According to psychologist Amy Sullivan, loneliness causes cortisol levels to increase. Essentially, this means your body produces more stress hormones than usual. Dr. Sullivan explains this can “impair cognitive performance, compromise the immune system, and increase your risk for vascular problems, inflammation and heart disease.”

The multinational health insurance firm, Cigna, surveyed more than 2,000 U.S. adults in December of 2021 and found a clear association between loneliness and poor physical and mental health.

Unsurprisingly, the physical and mental effects of loneliness have a significant effect on our performance in the workplace.

How does loneliness affect teams and organizations?

Simply put, lonely employees perform worse at their jobs. A Wharton study found that as an individual's loneliness increased, performance ratings from their supervisor decreased. This happens for a couple of reasons:

  • Lonely employees are less committed to their organizations, meaning they don’t work as hard or perform as well as their counterparts. In fact, lonely employees are nearly twice as likely to quit their jobs.
  • Lonely employees, because of the nature of being more distant, are viewed as less approachable. This makes it so other people are less likely to reach out and offer support. This compounds not only the individual's sense of loneliness, but also decreases collaboration among teammates.

The cost of lonely employees to U.S. companies is massive. Cigna estimates loneliness costs organizations $154 billion each year due to lost productivity.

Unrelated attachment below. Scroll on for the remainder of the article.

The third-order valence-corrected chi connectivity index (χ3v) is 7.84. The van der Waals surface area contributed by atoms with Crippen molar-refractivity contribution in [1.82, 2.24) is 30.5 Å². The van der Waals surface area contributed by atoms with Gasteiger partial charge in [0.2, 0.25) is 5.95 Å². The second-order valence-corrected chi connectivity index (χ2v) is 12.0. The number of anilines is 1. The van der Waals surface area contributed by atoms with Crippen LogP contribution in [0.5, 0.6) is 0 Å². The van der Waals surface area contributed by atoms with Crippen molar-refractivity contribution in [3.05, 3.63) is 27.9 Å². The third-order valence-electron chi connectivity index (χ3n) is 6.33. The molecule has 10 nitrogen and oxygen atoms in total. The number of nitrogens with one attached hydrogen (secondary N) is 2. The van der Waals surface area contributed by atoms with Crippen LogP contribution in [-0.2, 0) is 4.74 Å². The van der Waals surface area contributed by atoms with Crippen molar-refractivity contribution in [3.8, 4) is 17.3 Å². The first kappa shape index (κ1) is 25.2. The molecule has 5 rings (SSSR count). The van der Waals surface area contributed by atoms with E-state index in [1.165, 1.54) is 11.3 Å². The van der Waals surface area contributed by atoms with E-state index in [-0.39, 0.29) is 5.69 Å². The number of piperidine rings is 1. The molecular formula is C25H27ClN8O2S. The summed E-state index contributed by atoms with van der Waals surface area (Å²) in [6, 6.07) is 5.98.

How can managers help lonely employees?

Create real connections

Organizational research shows that creating connections is the most effective way to combat loneliness. While this is great in theory, most managers aren’t trained to create work environments that allow for connection, and without the proper knowledge, many fail.

It’s important to recognize that reshaping strategy to create connections between employees is achievable and within reach for all organizations.

“We often get stuck thinking the alleviation of loneliness requires big, deep, long relationships, when in fact a single encounter with another individual in the course of the day where people in that moment feel seen, feel known… that can fortify people and be an antidote [against loneliness]”, says University of Michigan professor Jane Dutton.

According to Jane’s research, even momentary encounters can create connections that alleviate loneliness. In fact, research shows that having just one friend at work can alleviate loneliness.

Not sure if your work culture is creating connections?

At Mystery, we care deeply about making connections. We’ve done the research and devised a three ingredient recipe for making connections:

  1. Create shared experiences: Does your team have opportunities to engage in shared, non-work related activities?
  2. Find and highlight similarities: We tend to like people the more we have in common with them. Does your work culture create space and time for employees to get to know one another?